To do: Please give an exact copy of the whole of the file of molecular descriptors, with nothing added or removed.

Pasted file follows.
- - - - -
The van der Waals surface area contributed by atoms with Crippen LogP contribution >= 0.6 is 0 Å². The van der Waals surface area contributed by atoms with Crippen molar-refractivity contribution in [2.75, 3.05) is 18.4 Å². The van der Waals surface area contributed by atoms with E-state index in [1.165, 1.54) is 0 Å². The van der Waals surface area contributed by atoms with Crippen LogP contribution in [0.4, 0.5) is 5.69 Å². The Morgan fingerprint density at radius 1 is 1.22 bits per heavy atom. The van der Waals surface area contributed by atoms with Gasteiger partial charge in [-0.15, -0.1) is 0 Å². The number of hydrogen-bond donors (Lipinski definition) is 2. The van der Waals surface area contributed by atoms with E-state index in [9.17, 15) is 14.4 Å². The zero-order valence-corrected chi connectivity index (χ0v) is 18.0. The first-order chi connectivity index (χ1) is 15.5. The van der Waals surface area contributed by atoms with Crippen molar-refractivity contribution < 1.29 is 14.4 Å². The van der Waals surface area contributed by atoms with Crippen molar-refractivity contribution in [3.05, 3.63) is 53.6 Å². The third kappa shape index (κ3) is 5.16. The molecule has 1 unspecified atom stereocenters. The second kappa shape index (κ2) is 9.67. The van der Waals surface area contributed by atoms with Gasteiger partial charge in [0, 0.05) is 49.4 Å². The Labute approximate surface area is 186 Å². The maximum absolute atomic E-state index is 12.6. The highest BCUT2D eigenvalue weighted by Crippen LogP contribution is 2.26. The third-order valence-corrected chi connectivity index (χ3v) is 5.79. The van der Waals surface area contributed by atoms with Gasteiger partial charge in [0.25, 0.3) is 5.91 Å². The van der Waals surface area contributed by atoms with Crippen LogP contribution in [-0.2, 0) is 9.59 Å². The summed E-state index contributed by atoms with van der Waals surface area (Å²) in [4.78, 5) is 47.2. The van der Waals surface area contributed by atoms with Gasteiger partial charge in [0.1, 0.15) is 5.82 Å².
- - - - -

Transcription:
The van der Waals surface area contributed by atoms with Crippen LogP contribution >= 0.6 is 0 Å². The van der Waals surface area contributed by atoms with Crippen molar-refractivity contribution in [2.75, 3.05) is 18.4 Å². The van der Waals surface area contributed by atoms with E-state index in [1.165, 1.54) is 0 Å². The van der Waals surface area contributed by atoms with Crippen LogP contribution in [0.4, 0.5) is 5.69 Å². The Morgan fingerprint density at radius 1 is 1.22 bits per heavy atom. The van der Waals surface area contributed by atoms with Gasteiger partial charge in [-0.15, -0.1) is 0 Å². The number of hydrogen-bond donors (Lipinski definition) is 2. The van der Waals surface area contributed by atoms with E-state index in [9.17, 15) is 14.4 Å². The zero-order valence-corrected chi connectivity index (χ0v) is 18.0. The first-order chi connectivity index (χ1) is 15.5. The van der Waals surface area contributed by atoms with Crippen molar-refractivity contribution < 1.29 is 14.4 Å². The van der Waals surface area contributed by atoms with Crippen molar-refractivity contribution in [3.05, 3.63) is 53.6 Å². The third kappa shape index (κ3) is 5.16. The molecule has 1 unspecified atom stereocenters. The second kappa shape index (κ2) is 9.67. The van der Waals surface area contributed by atoms with Gasteiger partial charge in [0, 0.05) is 49.4 Å². The Labute approximate surface area is 186 Å². The maximum absolute atomic E-state index is 12.6. The highest BCUT2D eigenvalue weighted by Crippen LogP contribution is 2.26. The third-order valence-corrected chi connectivity index (χ3v) is 5.79. The van der Waals surface area contributed by atoms with Gasteiger partial charge in [0.25, 0.3) is 5.91 Å². The van der Waals surface area contributed by atoms with Crippen LogP contribution in [-0.2, 0) is 9.59 Å². The summed E-state index contributed by atoms with van der Waals surface area (Å²) in [4.78, 5) is 47.2. The van der Waals surface area contributed by atoms with Gasteiger partial charge in [0.1, 0.15) is 5.82 Å².